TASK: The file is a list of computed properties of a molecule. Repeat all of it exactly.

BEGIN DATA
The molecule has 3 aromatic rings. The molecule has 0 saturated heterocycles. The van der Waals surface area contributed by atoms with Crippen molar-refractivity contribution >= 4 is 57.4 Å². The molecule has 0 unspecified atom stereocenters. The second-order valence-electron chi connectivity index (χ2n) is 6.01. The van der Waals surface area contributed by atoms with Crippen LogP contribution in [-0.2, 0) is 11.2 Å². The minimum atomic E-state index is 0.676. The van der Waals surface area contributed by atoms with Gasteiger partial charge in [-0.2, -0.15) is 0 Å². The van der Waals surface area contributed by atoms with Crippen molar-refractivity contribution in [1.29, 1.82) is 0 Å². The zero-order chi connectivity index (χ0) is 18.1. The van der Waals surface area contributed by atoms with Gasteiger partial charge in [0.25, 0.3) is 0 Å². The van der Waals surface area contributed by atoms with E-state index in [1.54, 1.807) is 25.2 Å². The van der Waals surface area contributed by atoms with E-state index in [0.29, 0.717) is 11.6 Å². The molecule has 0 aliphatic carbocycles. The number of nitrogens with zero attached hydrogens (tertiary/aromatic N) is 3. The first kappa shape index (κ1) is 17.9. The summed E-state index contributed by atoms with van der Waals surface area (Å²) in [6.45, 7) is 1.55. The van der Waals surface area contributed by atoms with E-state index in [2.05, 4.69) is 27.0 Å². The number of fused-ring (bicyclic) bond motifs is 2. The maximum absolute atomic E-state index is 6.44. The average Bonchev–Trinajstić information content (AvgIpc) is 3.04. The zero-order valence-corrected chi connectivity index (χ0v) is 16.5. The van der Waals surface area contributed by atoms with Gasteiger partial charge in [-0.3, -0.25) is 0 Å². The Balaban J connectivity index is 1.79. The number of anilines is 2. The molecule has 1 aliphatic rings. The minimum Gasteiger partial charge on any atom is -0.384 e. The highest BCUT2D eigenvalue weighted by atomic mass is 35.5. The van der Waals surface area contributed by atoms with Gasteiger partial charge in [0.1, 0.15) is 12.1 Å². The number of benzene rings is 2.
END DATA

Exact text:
The molecule has 3 aromatic rings. The molecule has 0 saturated heterocycles. The van der Waals surface area contributed by atoms with Crippen molar-refractivity contribution >= 4 is 57.4 Å². The molecule has 0 unspecified atom stereocenters. The second-order valence-electron chi connectivity index (χ2n) is 6.01. The van der Waals surface area contributed by atoms with Crippen LogP contribution in [-0.2, 0) is 11.2 Å². The minimum atomic E-state index is 0.676. The van der Waals surface area contributed by atoms with Gasteiger partial charge in [-0.2, -0.15) is 0 Å². The van der Waals surface area contributed by atoms with Crippen molar-refractivity contribution in [1.29, 1.82) is 0 Å². The zero-order chi connectivity index (χ0) is 18.1. The van der Waals surface area contributed by atoms with Gasteiger partial charge in [0.25, 0.3) is 0 Å². The van der Waals surface area contributed by atoms with E-state index in [1.54, 1.807) is 25.2 Å². The van der Waals surface area contributed by atoms with E-state index in [0.29, 0.717) is 11.6 Å². The molecule has 0 aliphatic carbocycles. The number of nitrogens with zero attached hydrogens (tertiary/aromatic N) is 3. The first kappa shape index (κ1) is 17.9. The summed E-state index contributed by atoms with van der Waals surface area (Å²) in [6.45, 7) is 1.55. The van der Waals surface area contributed by atoms with E-state index in [2.05, 4.69) is 27.0 Å². The number of fused-ring (bicyclic) bond motifs is 2. The maximum absolute atomic E-state index is 6.44. The average Bonchev–Trinajstić information content (AvgIpc) is 3.04. The zero-order valence-corrected chi connectivity index (χ0v) is 16.5. The van der Waals surface area contributed by atoms with Gasteiger partial charge in [-0.3, -0.25) is 0 Å². The Balaban J connectivity index is 1.79. The number of anilines is 2. The molecule has 1 aliphatic rings. The minimum Gasteiger partial charge on any atom is -0.384 e. The highest BCUT2D eigenvalue weighted by atomic mass is 35.5. The van der Waals surface area contributed by atoms with Gasteiger partial charge in [0.1, 0.15) is 12.1 Å². The number of benzene rings is 2.